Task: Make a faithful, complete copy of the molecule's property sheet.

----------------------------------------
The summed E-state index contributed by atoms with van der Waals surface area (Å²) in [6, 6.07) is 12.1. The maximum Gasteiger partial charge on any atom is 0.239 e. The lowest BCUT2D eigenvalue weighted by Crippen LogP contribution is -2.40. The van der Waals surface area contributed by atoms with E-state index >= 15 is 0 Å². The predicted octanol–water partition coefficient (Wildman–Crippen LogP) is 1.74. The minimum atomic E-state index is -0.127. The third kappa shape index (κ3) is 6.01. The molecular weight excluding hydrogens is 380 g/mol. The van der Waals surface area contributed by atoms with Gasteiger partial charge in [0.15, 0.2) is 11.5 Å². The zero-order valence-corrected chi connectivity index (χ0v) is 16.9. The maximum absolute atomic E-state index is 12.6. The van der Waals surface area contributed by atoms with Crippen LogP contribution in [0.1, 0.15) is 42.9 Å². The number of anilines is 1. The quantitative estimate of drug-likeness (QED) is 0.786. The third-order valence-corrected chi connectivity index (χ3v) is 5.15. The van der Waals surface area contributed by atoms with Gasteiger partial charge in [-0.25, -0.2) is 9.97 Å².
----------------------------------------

The summed E-state index contributed by atoms with van der Waals surface area (Å²) in [6, 6.07) is 12.1. The maximum Gasteiger partial charge on any atom is 0.239 e. The lowest BCUT2D eigenvalue weighted by Crippen LogP contribution is -2.40. The van der Waals surface area contributed by atoms with E-state index >= 15 is 0 Å². The predicted octanol–water partition coefficient (Wildman–Crippen LogP) is 1.74. The minimum atomic E-state index is -0.127. The third kappa shape index (κ3) is 6.01. The molecular weight excluding hydrogens is 380 g/mol. The van der Waals surface area contributed by atoms with Gasteiger partial charge in [0.15, 0.2) is 11.5 Å². The zero-order valence-corrected chi connectivity index (χ0v) is 16.9. The maximum absolute atomic E-state index is 12.6. The van der Waals surface area contributed by atoms with Crippen LogP contribution in [0.1, 0.15) is 42.9 Å². The number of anilines is 1. The quantitative estimate of drug-likeness (QED) is 0.786. The third-order valence-corrected chi connectivity index (χ3v) is 5.15. The van der Waals surface area contributed by atoms with Gasteiger partial charge in [-0.25, -0.2) is 9.97 Å².